I have no rules on how to declutter or in what order to declutter but I have 3 key principles on how to start your successful decluttering journey.
Once your decluttering muscle is trained a bit, you might not need these principles anymore but in the beginning they can help you succeed.
Welcome everyone how is it going, this is episode number 4 of the From Chaos to Peace podcast where you learn how a few minutes a day keeps the chaos away, thank you so much for being here with me.As I said this is episode 4, we started our journey with me introducing myself and my philosophy around decluttering, then in episode 2 I introduced you to the different kinds of clutter and in episode 3 I explained why I call decluttering an act of self-love. If you've missed any of these episodes, and this one is your first one, you might want to go back to the other ones and have a listen - but wait, not until you listened to this episode.
Because today I want to talk about my 3 key principles for decluttering, and I want to say right of the bat, these are not rules, I don't have rules on how to declutter, but I share with you these three principles to make decluttering easier for you. Especially when you are new to decluttering these principles help you succeed from the beginning.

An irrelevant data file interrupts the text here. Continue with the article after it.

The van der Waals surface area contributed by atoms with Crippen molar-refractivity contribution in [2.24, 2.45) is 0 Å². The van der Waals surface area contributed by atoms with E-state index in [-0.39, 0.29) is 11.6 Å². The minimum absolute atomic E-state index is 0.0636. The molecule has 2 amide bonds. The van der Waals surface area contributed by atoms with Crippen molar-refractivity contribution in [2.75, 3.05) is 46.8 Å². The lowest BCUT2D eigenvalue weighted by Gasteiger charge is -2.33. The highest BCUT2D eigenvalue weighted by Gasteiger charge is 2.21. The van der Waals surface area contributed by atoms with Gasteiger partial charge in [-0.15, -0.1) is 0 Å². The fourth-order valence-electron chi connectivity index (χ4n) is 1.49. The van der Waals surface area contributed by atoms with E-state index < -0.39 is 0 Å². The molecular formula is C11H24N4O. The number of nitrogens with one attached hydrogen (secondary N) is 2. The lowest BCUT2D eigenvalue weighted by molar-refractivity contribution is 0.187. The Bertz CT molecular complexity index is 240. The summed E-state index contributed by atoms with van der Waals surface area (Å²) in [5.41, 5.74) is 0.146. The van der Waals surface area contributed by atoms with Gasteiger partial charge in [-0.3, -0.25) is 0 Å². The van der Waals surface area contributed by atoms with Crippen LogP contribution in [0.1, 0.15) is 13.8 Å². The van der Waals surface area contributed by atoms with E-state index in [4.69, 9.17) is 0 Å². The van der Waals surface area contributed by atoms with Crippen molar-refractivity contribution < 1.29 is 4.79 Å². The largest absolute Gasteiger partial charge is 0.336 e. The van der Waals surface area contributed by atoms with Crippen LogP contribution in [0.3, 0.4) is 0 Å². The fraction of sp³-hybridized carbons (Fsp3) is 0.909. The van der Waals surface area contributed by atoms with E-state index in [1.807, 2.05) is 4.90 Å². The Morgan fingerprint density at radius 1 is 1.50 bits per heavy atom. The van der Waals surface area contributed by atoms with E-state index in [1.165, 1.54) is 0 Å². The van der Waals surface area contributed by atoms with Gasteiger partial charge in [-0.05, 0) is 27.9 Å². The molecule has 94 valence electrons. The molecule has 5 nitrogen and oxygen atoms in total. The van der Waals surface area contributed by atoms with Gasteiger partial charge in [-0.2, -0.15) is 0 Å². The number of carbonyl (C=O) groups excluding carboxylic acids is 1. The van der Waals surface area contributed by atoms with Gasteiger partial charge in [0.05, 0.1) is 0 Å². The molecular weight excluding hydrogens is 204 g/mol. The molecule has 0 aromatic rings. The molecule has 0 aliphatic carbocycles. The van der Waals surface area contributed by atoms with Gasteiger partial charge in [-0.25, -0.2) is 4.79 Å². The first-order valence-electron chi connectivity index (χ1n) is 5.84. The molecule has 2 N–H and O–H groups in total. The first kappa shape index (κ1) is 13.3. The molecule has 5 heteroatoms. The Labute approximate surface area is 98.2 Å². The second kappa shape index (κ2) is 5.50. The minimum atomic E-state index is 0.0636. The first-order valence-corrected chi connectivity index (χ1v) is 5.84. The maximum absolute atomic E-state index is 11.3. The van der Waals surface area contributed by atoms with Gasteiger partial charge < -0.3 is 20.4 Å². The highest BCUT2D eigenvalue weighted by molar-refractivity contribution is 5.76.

Think of these principles holistically - they work together. By starting with small, manageable chunks in the least personal areas, you will actually get traction spending only a few minutes a day.Gradually you will transform your space, build your decluttering muscles and increase the resilience needed to tackle more difficult areas.
John Maxwell: The secret to your success is found in your daily routine.
If you don't change your daily habits you will have a chaos again in a few days, weeks or months and because this cycle is so exhausting you most likely have a bigger chaos than before. (just like jo-jo dieting)So let's look at these principles a little closer